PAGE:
Cookies Policy
X

This site uses cookies. By continuing to browse the site you are agreeing to our use of cookies.

I accept this policy

Find out more here

International EIA Law and Geoengineering: Do Emerging Technologies Require Special Rules?

No metrics data to plot.
The attempt to load metrics for this article has failed.
The attempt to plot a graph for these metrics has failed.
The full text of this article is not currently available.

Brill’s MyBook program is exclusively available on BrillOnline Books and Journals. Students and scholars affiliated with an institution that has purchased a Brill E-Book on the BrillOnline platform automatically have access to the MyBook option for the title(s) acquired by the Library. Brill MyBook is a print-on-demand paperback copy which is sold at a favorably uniform low price.

Access this article

+ Tax (if applicable)
Add to Favorites
You must be logged in to use this functionality

image of Climate Law

This article explores the adequacy of the international rules on environmental impact assessment to contribute to geoengineering governance, with a focus on three fundamental challenges. First, the near-universal trigger for EIA is the likelihood of significant environmental impact, which may prove to be insufficiently precautionary in light of current risk preferences surrounding geoengineering. Second, the scope of EIA has traditionally focused narrowly on the assessment of direct physical impacts; however, many of the concerns that geoengineering research raises relate to environmental and social risks associated with downstream technological implications. A third and related challenge is the consultation requirements under EIA laws, which focus on affected states and affected members of the public. Because many geoengineering activities are anticipated to impact the global commons, there is no clear institutional mechanism for implementing notification and consultation. Additionally, the broader sets of concerns that geoengineering raises are spatially unbounded, again making the identification of consultation partners uncertain. The article concludes with a discussion of the implications of the challenges and limitations of the rules of EIA for geoengineering.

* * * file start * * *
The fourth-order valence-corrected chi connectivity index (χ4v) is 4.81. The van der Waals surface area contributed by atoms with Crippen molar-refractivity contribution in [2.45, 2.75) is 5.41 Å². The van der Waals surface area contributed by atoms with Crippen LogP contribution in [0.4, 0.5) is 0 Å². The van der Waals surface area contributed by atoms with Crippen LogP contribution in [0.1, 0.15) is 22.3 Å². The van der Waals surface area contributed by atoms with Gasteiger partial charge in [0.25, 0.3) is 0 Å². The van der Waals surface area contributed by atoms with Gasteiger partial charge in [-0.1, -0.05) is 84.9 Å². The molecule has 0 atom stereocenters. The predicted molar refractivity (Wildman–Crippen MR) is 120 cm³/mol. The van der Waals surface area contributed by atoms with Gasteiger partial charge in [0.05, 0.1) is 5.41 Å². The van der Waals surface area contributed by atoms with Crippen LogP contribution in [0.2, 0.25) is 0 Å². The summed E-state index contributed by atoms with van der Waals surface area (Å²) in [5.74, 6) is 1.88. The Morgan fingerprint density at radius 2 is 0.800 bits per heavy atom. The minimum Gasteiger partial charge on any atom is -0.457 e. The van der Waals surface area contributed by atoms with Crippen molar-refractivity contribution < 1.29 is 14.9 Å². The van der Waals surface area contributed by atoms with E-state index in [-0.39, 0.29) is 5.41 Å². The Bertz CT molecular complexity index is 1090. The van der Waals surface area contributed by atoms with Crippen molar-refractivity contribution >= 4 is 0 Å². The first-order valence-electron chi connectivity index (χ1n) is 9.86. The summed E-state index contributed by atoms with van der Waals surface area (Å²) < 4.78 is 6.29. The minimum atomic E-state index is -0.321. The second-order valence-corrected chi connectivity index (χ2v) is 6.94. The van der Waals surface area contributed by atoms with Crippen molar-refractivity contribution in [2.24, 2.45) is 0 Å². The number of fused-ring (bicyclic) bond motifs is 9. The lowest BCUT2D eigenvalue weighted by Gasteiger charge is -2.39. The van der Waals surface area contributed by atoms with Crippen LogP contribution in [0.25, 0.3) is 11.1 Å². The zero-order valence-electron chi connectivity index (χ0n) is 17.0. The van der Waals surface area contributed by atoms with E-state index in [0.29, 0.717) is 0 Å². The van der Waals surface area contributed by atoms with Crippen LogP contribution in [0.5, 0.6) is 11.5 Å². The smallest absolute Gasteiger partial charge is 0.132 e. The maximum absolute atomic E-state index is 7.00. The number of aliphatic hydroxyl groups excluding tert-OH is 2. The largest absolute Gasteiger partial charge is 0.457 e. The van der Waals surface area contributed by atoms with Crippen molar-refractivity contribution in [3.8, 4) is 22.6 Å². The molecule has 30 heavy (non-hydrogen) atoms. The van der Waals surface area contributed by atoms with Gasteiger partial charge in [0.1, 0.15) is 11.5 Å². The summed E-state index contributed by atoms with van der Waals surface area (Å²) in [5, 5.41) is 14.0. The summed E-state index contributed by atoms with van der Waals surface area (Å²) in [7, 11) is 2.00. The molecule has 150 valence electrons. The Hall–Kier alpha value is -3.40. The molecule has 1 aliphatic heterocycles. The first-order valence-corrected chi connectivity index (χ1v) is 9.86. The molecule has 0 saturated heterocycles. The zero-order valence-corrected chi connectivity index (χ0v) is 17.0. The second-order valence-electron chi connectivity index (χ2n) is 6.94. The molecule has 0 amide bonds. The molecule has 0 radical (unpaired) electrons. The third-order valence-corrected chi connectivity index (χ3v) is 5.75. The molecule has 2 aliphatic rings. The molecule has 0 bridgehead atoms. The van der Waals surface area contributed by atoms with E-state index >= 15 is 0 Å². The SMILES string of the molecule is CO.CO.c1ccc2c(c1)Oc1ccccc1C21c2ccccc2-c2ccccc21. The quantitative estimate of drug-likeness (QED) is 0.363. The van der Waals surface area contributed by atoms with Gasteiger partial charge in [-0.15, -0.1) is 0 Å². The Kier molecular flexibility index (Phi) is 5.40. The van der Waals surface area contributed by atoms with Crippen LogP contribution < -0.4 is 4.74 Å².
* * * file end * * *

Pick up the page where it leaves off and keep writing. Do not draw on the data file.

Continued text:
Affiliations: 1: University of Waterloo, ncraik@uwaterloo.ca

10.1163/18786561-00504002
/content/journals/10.1163/18786561-00504002
dcterms_title,pub_keyword,dcterms_description,pub_author
10
5
Loading
Loading

Full text loading...

/content/journals/10.1163/18786561-00504002
Loading

Data & Media loading...

http://brill.metastore.ingenta.com/content/journals/10.1163/18786561-00504002
Loading

Article metrics loading...

/content/journals/10.1163/18786561-00504002
2015-10-26
2017-11-24

Sign-in

Can't access your account?
  • Tools

  • Add to Favorites
  • Printable version
  • Email this page
  • Subscribe to ToC alert
  • Get permissions
  • Recommend to your library

    You must fill out fields marked with: *

    Librarian details
    Your details
    Why are you recommending this title?
    Select reason:
     
    Climate Law — Recommend this title to your library
  • Export citations
  • Key

  • Full access
  • Open Access
  • Partial/No accessInformation